The rise in the number of home listings helped heap pressure on rental yields. In the past month, over 45,000 new homes have gone on the market. That’s 4.1% higher than at this time last year.
That was partly why rents grew by a little over 2% across the nation. With yields at lows not seen in three years, the current market is particularly tough on investors. But it should be clear by now that we’re not living in an investors market anymore… far from it. Not only is investing costlier than it’s been for years, but yields are weaker. Investing doesn’t make a lot of sense when there’s so little upside going forward.
Looking ahead to tomorrow’s interest rate decision, there won’t be any respite for investors.
Unlike owners, investors won’t see any benefits should the RBA cut rates tomorrow. It’s true that banks slugged home owners with mortgage rates in recent weeks. But the impact of this may be undermined as early as tomorrow. If the RBA decides to lower interest rates, many owner occupiers will find themselves back in black. Their mortgage repayments will be no different than a month ago, prior to the big bank mortgage rate hikes. At least that’s assuming lenders pass on any RBA rate cut to borrowers.
Yet not everyone is convinced that owners will regain their losses. CoreLogic reckon borrowers are unlikely to see full benefits from a potential rate cut:
‘If we do see a rate cut, then we probably will see some lowering of mortgage rates, but not the full 0.25% cut’.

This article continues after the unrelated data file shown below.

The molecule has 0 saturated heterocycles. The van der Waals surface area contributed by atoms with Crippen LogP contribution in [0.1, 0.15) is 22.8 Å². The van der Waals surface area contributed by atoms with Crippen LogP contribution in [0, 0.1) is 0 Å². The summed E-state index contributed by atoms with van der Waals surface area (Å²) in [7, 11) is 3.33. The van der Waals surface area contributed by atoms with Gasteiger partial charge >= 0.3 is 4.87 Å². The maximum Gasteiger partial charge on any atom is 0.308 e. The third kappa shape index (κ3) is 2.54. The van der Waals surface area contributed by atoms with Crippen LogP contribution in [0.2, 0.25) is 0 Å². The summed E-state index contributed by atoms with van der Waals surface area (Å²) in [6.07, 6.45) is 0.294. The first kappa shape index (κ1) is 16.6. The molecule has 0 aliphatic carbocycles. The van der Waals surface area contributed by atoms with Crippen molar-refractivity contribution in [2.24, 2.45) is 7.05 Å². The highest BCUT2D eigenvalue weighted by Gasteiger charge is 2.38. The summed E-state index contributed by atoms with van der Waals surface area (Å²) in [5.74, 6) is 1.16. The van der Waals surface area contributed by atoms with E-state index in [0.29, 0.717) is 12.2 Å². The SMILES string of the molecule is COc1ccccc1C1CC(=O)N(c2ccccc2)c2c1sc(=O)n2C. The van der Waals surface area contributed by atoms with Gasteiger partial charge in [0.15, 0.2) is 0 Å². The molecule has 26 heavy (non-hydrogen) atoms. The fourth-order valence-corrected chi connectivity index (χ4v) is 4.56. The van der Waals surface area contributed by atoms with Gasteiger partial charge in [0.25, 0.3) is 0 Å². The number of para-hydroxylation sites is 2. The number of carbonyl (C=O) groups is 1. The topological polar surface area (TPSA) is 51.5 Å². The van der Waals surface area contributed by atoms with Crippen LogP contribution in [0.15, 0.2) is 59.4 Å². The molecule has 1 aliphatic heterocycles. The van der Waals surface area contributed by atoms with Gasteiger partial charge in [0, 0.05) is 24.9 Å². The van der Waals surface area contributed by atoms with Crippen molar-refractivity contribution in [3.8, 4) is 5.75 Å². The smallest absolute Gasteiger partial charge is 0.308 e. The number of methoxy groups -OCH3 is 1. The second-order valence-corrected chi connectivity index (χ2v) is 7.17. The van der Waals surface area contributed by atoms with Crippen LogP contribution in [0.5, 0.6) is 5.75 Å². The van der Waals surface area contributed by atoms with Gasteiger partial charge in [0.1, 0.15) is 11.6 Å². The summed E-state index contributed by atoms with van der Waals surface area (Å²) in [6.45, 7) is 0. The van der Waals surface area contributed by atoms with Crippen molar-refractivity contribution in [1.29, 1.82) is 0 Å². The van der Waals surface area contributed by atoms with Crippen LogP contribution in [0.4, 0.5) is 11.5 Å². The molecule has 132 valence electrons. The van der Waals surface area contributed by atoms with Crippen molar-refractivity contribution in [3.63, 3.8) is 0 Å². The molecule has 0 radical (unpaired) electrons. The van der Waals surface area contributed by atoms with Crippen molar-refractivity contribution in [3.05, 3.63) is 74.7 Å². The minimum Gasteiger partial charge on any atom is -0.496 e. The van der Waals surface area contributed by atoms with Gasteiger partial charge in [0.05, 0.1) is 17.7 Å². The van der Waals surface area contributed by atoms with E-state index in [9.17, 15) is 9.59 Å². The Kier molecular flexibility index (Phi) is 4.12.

Yet in the competitive world of mortgage lending, there’s also a good chance they will. Home loan lending still plays a major role in the banking sectors’ bottom line. You could argue that banks lifted mortgages rates in preparation of RBA rate cuts. That suggests banks are willing to make life easier on owners. Of course all of this will depend on a rate cut taking place tomorrow, which is far from certain.
Either way, the picture for investors is crystal clear. Price growth is slowing, as are rental yields. With a strict regulatory framework in place, the situation for investors won’t improve anytime soon. It might still be a buyer’s market. You just have to be willing to live in what you buy.
Contributor, Markets and Money
Markets and Money’s property expert, Phillip J. Anderson, is a bull when it comes to the housing market. He’s maintained all year that house prices are set to boom over the next decade.
If you’re an investor worried about potential property bubbles, Phil’s words will come as a boost. Even though prices appear to be slowing, there’s no telling what the market will look like in 6–12 months’ time.
Phil’s 20 years of experience as a property analyst and advisor has given him a keen sense for where the property market is, and where it’s going. He predicted a housing market crash in 2008. He also went against the mainstream in 2009, saying house prices would go on to boom this decade.
He was right on both accounts.
In a free report ‘Why Australian Property is on the Verge of a Decade Long Boom’, Phil guides you through this coming decade. He’ll show you the right time to buy property at its cheapest, and how you can use this to time your investments. To find out how to download his free report, click here.